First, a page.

But Poolyana, my devil. He call on my devil, lily lady. Very, very, very bad. My devil Poolyana.


MIRALDA

Call on him yourself, Shabeesh. Amuse us.


SHABEESH

Shall one devil serve two masters?


MIRALDA

Why not?

SHABEESH [beginning to wave priestly conjurer's hands]

Very bad man go away. Go away, bad man: go away, bad man. Poolyana not want bad man: Poolyana only work for good man. He mighty fine devil. Poolyana, Poolyana. Big, black, fine, furry devil. Poolyana, Poolyana, Poolyana. O fine, fat devil with big angry tail. Poolyana, Poolyana, Poolyana. Send me up fine young pig for the Shereef. Poolyana, Poolyana. Lil yellow pig with curly tail. [Small pig appears.] O Poolyana, great Poolyana. Fine black fur and grey fur underneath. Fine ferocious devil you my devil, Poolyana. O, Poolyana, Poolyana, Poolyana. Send me a big beast what chew bad man's crocodile. Big beast with big teeth, eat him like a worm.

[He has spread large silk handkerchief on floor and is edging back from it in alarm.]

Long nails in him toes, big like lion, Poolyana. Send great smelly big beast—eat up bad man's crocodile.

[At first stir of handkerchief SHABEESH leaps in alarm.]

He come, he come. I see his teeth and horns.

[Enter small live rabbit from trapdoor under handkerchief.]

O, Poolyana, you big devil have your liddle joke. You laugh at poor conjuring man. You send him lil rabbit to eat big crocodile. Bad Poolyana. Bad Poolyana.

[Whacks ground with stick.]

You plenty bad devil, Poolyana.

[Whacking it again. Handkerchief has been thrown on ground again. Handkerchief stirs slightly.]

No, no, Poolyana. You not bad devil. You not bad devil. You plenty good devil, Poolyana. No, no, no! Poor conjuring man quite happy on muddy earth. No, Poolyana, no! O, no, no, devil. O, no, no! Hell plenty nice place for devil. Master! He not my devil! He other man's devil!


JOHN

What's this noise? What's it about? What's the matter?

SHABEESH [in utmost terror]

He coming, master! Coming!


ZABNOOL

Poolyana, Poolyana, Poolyana. Stay down, stay down, Poolyana. Stay down in nice warm hell, Poolyana. The Shereef want no devil to-day.

[ZABNOOL before speaking returns to centre and pats air over ground where handkerchief lies.

Then SHABEESH and ZABNOOL come together side by side and bow and smile together toward the SHEREEF. Gold is thrown to them, which ZABNOOL gathers and hands to SHABEESH, who gives a share back to ZABNOOL.]


A NOTABLE

The Shereef is silent.

[Enter three women R. in single file, dancing, and carrying baskets full of pink rose-leaves. They dance across, throwing down rose-leaves, leaving a path of them behind them. Exeunt L.]


A NOTABLE

Still he is silent.


MIRALDA

Why do you not speak?


JOHN

I do not wish to speak.


MIRALDA

Why?

[Enter OMAR with his zither.]

OMAR [singing]

                Al Shaldomir, Al Shaldomir,
                Birds sing thy praises night and day;
                  The nightingale in every wood,
                Blackbirds in fields profound with may;
                Birds sing of thee by every way.
                
                Al Shaldomir, Al Shaldomir,
                My heart is ringing with thee still
                Though far away, O fairy fields,
                My soul flies low by every hill
                And misses not one daffodil.
                
                Al Shaldomir, Al Shaldomir,
                O mother of my roving dreams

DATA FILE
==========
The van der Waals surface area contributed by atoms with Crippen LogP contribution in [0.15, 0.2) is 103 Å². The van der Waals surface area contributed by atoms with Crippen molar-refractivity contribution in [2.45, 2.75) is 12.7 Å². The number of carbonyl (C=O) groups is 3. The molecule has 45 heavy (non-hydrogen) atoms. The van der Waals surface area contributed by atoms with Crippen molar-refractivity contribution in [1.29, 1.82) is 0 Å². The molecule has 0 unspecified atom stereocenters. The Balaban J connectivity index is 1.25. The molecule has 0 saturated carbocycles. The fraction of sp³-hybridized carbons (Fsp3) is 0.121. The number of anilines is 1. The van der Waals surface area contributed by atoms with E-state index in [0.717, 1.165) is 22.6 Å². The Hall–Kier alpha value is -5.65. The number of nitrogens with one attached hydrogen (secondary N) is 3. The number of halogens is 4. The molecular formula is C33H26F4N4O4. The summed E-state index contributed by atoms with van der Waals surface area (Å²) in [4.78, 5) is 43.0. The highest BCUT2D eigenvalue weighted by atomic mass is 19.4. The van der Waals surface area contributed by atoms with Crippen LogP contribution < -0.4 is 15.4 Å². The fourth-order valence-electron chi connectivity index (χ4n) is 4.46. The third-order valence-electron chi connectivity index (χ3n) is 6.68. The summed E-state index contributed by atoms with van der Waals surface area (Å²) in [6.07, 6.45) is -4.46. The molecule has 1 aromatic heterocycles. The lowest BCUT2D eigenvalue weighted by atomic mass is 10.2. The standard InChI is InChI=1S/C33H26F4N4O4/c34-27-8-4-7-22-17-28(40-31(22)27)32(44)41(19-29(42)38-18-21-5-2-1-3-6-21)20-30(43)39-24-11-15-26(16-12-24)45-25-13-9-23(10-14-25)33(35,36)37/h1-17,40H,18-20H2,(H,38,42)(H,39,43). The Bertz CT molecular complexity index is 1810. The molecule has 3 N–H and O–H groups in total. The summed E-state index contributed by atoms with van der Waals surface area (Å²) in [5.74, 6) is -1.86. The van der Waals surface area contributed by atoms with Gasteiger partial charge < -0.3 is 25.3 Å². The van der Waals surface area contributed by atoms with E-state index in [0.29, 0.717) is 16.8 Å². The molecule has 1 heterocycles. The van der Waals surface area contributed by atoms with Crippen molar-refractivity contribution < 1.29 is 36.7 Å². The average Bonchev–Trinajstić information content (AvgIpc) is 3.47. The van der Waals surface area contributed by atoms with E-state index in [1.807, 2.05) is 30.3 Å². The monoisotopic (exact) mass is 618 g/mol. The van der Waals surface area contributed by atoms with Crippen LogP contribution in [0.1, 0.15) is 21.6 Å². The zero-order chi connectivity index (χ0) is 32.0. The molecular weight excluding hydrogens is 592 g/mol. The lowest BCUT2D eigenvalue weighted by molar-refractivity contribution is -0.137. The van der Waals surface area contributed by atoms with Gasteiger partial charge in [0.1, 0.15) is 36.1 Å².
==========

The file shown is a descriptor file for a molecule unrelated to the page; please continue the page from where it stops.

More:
Blue is the night above thy spires
                And blue by myriads of streams
                Paradise through thy gateway gleams.
                


MIRALDA

Why do you not wish to speak?


JOHN

You desire me to speak?


MIRALDA

No. They all wonder why you do not speak; that is all.


JOHN

I will speak. They shall hear me.


MIRALDA

O, there is no need to.


JOHN

There is a need. [He rises.] People of Shaldomir, behold I know your plottings. I know the murmurings that you murmur against me. When I sleep in my inner chamber my ear is in the market, while I sit at meat I hear men whisper far hence and know their innermost thoughts. Hope not to overcome me by your plans nor by any manner of craftiness. My gods are gods of brass; none have escaped them. They cannot be overthrown. Of all men they favour my people. Their hands reach out to the uttermost ends of the earth. Take heed, for my gods are terrible. I am the Shereef; if any dare withstand me I will call on my gods and they shall crush him utterly. They shall grind him into the earth and trample him under, as though he had not been. The uttermost parts have feared the gods of the English. They reach out, they destroy, there is no escape from them. Be warned; for I do not permit any to stand against me. The laws that I have given you, you shall keep; there shall be no other laws. Whoso murmurs shall know my wrath and the wrath of my gods. Take heed, I speak not twice. I spoke once to Hussein. Hussein heard not; and Hussein is dead, his ears are closed for ever. Hear, O people.


HAFIZ

O Shereef, we murmur not against you.


JOHN

I know thoughts and hear whispers. I need not instruction, Hafiz.

HAFIZ

You exalt yourself over us as none did aforetime.


JOHN

Yes. And I will exalt myself. I have been Shereef hitherto, but now I will be king. Al Shaldomir is less than I desire. I have ruled too long over a little country. I will be the equal of Persia. I will be king; I proclaim it. The pass is mine; the mountains shall be mine also. And he that rules the mountains has mastery over all the plains beyond. If the men of the plains will not own it let them make ready; for my wrath will fall on them in the hour when they think me afar, on a night when they think I dream. I proclaim myself king over...

[HAFIZ pulls out his flute and plays the weird, strange tune. JOHN looks at him in horrified anger.]


JOHN